Young locals active on federal campaign trail

Image of Shawna O'Neill
By Shawna O'Neill
Young locals active on federal campaign trail
From left, Rebecca Sorrell-Forrester and NDP candidate Kelsey Schmitz. Submitted photo.

ONTARIO – Young adults from across the region are actively getting involved in the federal election campaign trail, helping place signs and taking part in door knocking leading up to voting day on October 21.

Rebecca Sorrell-Forrester, who has been assisting local NDP candidate Kelsey Schmitz, said she is having great conversations going door-to-door and has come across many undecided voters.

“People have been really positive about the prospect of dental care, it seems to be something that is on a lot of people’s minds, and access to prescription healthcare as well,” said Sorrell-Forrester. “People are happy to hear that Kelsey is a strong advocate for the environment.”

Sorrell-Forrester said that no volunteer task is too small to help, from answering questions at the door or over the phone, to ensuring voters have transportation to the polls on voting day and spreading awareness on social media.

“I love it. I have volunteered on every election campaign since 2007, provincial, federal and municipal,” she said, encouraging everyone to actively support their candidate of choice.

Similarly, South Glengarry Councillor Sam McDonell has been enjoying his time supporting local CPC candidate Eric Duncan, taking on the role of a co-Manager.

“I’ve been loving it, it has been a really good experience, very good learning experience,” said McDonell.

McDonell has seen a lot of focus on senior policy and an interest in federal infrastructure funds coming back into the riding, reflecting on the Benson Centre and new Seaway International Bridge construction when the Conservatives were in power.

McDonell is happy to work with a great group of volunteers and has noticed an influx of interest from young adults in the area, including many who have returned home from university.

“For (our party) specifically, our riding association has a number of young individuals that are involved,” he said. “As you look on social media, there’s a bit of an uptake of people paying attention (to federal politics).”

Ally St-Jean is acting as the Get Out To Vote Chairperson for Liberal candidate Michelle Boileau in Timmins-James Bay, where Boileau also acts as a municipal Councillor. After arriving in the riding on September 23, St-Jean has taken on various roles, enjoying her conversations with residents from door-to-door. She has noted many residents concerned about climate change, provincial cuts to tree planting and many want to see something different.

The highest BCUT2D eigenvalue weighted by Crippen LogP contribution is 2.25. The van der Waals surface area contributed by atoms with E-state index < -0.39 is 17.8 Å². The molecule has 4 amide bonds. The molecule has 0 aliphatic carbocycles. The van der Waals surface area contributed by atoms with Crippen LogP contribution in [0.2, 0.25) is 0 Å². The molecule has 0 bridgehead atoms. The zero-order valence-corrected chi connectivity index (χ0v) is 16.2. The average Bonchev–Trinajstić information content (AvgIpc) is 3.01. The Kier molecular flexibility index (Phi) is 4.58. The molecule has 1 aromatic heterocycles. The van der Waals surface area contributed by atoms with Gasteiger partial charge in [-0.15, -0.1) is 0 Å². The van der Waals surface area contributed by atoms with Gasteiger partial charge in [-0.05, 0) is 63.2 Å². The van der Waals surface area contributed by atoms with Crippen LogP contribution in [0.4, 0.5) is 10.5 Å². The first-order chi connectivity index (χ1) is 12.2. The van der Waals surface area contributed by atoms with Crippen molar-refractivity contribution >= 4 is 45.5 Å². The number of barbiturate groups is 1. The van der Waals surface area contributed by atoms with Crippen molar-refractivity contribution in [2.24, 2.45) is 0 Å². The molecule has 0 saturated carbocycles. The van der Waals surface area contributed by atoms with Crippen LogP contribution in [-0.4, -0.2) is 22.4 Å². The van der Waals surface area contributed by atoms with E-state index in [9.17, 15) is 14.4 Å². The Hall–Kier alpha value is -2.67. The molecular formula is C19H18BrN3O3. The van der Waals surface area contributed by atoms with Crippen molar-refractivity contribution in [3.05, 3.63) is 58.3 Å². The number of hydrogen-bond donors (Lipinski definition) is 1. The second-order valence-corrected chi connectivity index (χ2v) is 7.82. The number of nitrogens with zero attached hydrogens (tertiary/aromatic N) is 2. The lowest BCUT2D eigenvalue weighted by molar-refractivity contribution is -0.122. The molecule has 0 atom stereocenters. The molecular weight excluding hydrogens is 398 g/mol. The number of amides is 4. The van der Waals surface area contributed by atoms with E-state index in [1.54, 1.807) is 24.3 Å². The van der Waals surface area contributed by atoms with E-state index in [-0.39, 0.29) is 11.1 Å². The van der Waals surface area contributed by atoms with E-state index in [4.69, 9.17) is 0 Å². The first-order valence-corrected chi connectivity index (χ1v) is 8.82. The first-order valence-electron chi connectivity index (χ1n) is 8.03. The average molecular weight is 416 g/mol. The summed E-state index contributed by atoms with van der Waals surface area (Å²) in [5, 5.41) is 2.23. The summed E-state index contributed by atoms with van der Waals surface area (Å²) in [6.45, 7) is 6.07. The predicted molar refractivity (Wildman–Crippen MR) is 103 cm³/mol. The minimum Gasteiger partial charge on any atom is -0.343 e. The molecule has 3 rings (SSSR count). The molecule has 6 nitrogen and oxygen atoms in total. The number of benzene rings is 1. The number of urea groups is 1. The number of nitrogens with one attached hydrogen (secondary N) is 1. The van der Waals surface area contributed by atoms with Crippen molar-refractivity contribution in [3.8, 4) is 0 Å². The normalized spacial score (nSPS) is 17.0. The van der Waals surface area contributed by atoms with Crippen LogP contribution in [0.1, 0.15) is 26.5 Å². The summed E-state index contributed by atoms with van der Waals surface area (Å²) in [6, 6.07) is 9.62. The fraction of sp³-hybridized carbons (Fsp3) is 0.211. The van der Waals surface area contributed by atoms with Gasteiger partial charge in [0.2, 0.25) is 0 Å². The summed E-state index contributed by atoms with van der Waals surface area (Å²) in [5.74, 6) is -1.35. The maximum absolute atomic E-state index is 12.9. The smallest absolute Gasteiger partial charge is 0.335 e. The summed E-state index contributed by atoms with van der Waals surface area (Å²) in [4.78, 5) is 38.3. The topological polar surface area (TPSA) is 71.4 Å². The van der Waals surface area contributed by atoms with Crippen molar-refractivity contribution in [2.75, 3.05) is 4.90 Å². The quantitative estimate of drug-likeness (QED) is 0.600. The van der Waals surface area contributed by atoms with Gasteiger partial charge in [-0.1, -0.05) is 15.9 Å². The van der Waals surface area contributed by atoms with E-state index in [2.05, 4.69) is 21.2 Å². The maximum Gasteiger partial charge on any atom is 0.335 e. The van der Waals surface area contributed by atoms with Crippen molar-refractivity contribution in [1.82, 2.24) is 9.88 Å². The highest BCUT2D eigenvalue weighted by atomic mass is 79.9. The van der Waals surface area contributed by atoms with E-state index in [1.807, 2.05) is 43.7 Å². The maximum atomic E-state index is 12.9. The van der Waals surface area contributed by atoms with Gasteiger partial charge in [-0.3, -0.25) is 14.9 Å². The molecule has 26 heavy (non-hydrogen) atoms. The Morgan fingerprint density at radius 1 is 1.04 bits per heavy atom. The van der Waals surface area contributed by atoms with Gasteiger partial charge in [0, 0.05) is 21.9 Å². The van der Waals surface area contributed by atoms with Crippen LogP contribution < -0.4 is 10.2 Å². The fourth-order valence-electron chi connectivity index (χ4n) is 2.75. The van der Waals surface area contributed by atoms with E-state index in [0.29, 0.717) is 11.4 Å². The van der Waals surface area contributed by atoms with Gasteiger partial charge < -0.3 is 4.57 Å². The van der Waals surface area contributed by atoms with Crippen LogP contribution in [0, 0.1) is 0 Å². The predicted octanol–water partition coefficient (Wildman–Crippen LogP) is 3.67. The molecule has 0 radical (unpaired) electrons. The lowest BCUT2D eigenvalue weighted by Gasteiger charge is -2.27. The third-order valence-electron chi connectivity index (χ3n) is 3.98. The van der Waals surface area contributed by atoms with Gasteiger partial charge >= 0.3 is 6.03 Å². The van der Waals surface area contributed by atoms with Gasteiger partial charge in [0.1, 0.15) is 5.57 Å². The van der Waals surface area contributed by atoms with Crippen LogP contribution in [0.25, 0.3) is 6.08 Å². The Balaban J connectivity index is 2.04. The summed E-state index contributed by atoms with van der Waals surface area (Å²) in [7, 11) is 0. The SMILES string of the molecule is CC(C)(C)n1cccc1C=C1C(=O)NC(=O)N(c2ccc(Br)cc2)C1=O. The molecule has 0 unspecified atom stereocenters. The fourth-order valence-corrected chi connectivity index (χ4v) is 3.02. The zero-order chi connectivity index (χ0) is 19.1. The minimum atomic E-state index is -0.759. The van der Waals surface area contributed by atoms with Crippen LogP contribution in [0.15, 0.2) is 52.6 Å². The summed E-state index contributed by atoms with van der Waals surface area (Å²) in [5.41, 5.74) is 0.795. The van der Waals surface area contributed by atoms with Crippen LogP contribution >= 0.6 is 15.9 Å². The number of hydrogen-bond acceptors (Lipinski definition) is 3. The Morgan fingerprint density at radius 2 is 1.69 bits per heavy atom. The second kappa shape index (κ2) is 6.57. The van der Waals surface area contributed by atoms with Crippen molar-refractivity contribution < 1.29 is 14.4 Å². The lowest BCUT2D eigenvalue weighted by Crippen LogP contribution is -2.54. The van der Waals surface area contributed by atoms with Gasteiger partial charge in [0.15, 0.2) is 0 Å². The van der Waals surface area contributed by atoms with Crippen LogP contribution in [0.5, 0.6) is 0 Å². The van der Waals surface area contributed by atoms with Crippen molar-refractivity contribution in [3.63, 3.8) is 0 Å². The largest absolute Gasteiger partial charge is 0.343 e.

“It’s going really great, I feel confident having an incredible candidate to be behind,” said St-Jean, noting that the riding has been represented by the same NDP candidate for the past 16 years. In the last federal election, the incumbent received about 2,500 votes more than the Liberal candidate.

“Our candidate has a new perspective and at the doors people want this. (Boileau) is a Councillor…people want a young female representing the francophone community…and she works for Contact North as a Director,” said St-Jean, stating that Boileau has a good understanding of what people want to see on the ground in the area.

St-Jean became more actively involved in politics after attending a youth wing policy convention in 2012, where the Liberal party took policy suggestions and integrated them into election platforms.

“I’m so thrilled with all the candidates running with the party, there’s such a strong united voice…it’s exciting to be in a riding with (an incumbent) but seeing people looking towards a new perspective,” said St-Jean.

“There’s a misconception that elections are determined by national polling…but at the end of the day, it’s about connecting on the ground (in each riding),” she added.

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